In this paper, we extend existing models that use the NLSY 79 to document employer screening and learning by showing that the return to education and ability change with experience. Specifically, we test for and document a non-linear relationship between wages and ability as measured by the AFQT score at low levels of potential experience. For high levels of AFQT, wages appear to fall as AFQT increases. As experience increases, the relationship between wages and AFQT returns to a monotonic relationship. As a result much of the observed increase in the return to AFQT as potential experience increases is associated with a change in the shape of the relationship, and the increase in the return to AFQT at lower levels of AFQT is more modest. These results are robust using samples and models from previous papers on the subject, developing a broader sample using all waves of the NLSY 79, and analyzing the question using data from the NLSY 97. Finally, we find evidence that high AFQT workers without four years of college select into occupations that provide more training, perhaps sacrificing initial wages in order to build skills.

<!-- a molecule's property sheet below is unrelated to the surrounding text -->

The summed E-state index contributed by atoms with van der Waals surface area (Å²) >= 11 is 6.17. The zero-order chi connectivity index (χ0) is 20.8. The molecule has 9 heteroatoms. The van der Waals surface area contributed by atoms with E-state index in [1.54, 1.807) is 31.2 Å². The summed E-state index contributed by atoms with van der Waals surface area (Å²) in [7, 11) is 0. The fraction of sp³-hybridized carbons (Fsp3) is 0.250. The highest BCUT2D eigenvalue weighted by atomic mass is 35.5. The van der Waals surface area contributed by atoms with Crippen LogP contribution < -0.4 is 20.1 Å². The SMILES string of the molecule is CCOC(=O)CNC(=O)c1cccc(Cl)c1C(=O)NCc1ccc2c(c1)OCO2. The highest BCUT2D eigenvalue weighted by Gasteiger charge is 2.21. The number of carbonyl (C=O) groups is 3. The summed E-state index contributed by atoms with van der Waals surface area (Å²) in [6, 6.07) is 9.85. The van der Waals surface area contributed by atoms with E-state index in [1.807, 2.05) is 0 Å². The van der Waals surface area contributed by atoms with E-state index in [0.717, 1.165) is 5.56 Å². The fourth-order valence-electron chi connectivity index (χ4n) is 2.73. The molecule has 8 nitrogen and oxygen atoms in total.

The Returns to Ability and Experience in High School Labor Markets: Revisiting Evidence on Employer Learning and Statistical Discrimination
HCEO Working Groups:
First version, January, 2019